Blackheads – How Do They Compare to Other Types of Acne?

Acne is the result of excess sebum (oil) production during the increased hormone levels of early puberty; in particular, androgens (male hormones) cause the sebaceous (oil-producing) glands to grow larger and produce more oil. Typically, this oil flows up through the pore and is evenly distributed on the skin’s surface. Although not entirely sure what purpose sebum serves…, scientists currently believe that its part of the immune system’s protection of the skin.

Unfortunately, excessively high sebum levels irritate the pore and cause it to undergo hyperkeratinization, or hardening. Scientists have recently found reason to believe this irritation may be due to a deficiency of linoleic acid caused by the excess sebum. I have not yet heard of a linoleic acid based acne medicine, but it’s an exciting prospect for the future because all acne begins with hyperkeratinization and formation of a microcomedo, or hyperkeratotic pore.

If the top of the pore closes, the microcomedo becomes a whitehead; if the top of the pore stays open, it becomes a blackhead. Since whiteheads are closed, they become a breeding ground for acne bacteria that can’t survive in the presence of oxygen; furthermore, as more oil and keratin enter the whitehead pressure builds, sometimes causing the pore wall to rupture. When the pore ruptures, its contents spill into the surrounding tissue initiating an inflammatory response with accompanying symptoms of redness, swelling, and pain; thus, only whiteheads become inflammatory acne, manifesting as pustules, papules, or cystic-type acne.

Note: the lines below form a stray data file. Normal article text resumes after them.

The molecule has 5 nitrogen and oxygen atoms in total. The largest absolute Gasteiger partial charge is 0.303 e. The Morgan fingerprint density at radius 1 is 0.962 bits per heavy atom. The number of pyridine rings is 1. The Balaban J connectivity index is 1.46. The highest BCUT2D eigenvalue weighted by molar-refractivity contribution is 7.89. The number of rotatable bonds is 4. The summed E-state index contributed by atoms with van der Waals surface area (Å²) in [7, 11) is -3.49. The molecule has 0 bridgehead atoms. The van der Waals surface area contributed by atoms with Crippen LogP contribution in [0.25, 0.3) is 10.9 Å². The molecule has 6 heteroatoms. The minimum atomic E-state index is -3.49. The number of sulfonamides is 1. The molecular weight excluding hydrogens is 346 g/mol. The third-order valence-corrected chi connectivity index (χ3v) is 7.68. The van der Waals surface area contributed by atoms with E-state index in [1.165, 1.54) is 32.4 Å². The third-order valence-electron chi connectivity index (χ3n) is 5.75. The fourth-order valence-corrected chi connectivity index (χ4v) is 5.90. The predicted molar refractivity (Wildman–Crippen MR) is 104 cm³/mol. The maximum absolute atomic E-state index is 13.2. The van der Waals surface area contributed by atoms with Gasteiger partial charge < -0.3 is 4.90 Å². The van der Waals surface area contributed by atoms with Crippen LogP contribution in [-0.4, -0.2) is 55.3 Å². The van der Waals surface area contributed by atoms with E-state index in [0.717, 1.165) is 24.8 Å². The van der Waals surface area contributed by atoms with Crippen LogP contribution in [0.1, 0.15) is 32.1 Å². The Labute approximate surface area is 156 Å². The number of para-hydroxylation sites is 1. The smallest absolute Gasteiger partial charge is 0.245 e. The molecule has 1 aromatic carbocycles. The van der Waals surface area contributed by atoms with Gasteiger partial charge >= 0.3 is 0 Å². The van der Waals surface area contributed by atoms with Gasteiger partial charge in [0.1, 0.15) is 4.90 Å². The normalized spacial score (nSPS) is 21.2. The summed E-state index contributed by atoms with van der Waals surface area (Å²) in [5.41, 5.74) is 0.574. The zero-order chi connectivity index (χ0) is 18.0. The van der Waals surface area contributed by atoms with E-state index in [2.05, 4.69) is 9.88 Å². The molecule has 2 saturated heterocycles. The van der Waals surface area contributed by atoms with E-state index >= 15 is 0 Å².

You can probably confirm these statements from personal observation, since you’ve probably noticed that blackheads aren’t usually red, swollen, or painful. The open pore of the blackhead doesn’t allow acne bacteria to grow rapidly; furthermore, the open pore allows material to escape periodically avoiding a build-up of pressure and subsequent rupture.

But why do blackheads usually occur on the nose? And, why do they take so long to get rid of?

Blackheads are unique in their localization on the nose. The nose has one of the highest concentration of sebaceous glands on the entire body; furthermore, the nose has relatively large pores compared with the rest of the body. The high concentration of sebaceous glands leads to high levels of sebum making many pores on the nose susceptible to acne at the same time, and the large pores of the nose cause most microcomedos to stay open at the top, leading to blackheads.

Based on my reading of Albert M. Kligman’s, M.D., Ph.D., 1974 seminal article “Overview of Acne”, I believe that blackheads take longer to get rid of because they cause less damage to the pore than inflammatory acne. In inflammatory acne, the sebaceous glands and other structures of the pore deteriorate, and the immune system liquefies the material inside so that it can be expelled from the pore. You’ve probably noticed this process: an acne papule that was firm but after several days was easy to pop. At this point, the pore basically “starts over”. Since blackheads don’t become inflamed, the structures remain largely intact so that you can squeeze and expel the material, but the pore remains keratotic, or essentially an empty-blackhead that will soon fill again. In order to remedy this situation, you’ll need a medicine that helps regulate hyperkeratinization like the topical retinoids: adapalene, tazarotene, or tretinoin.

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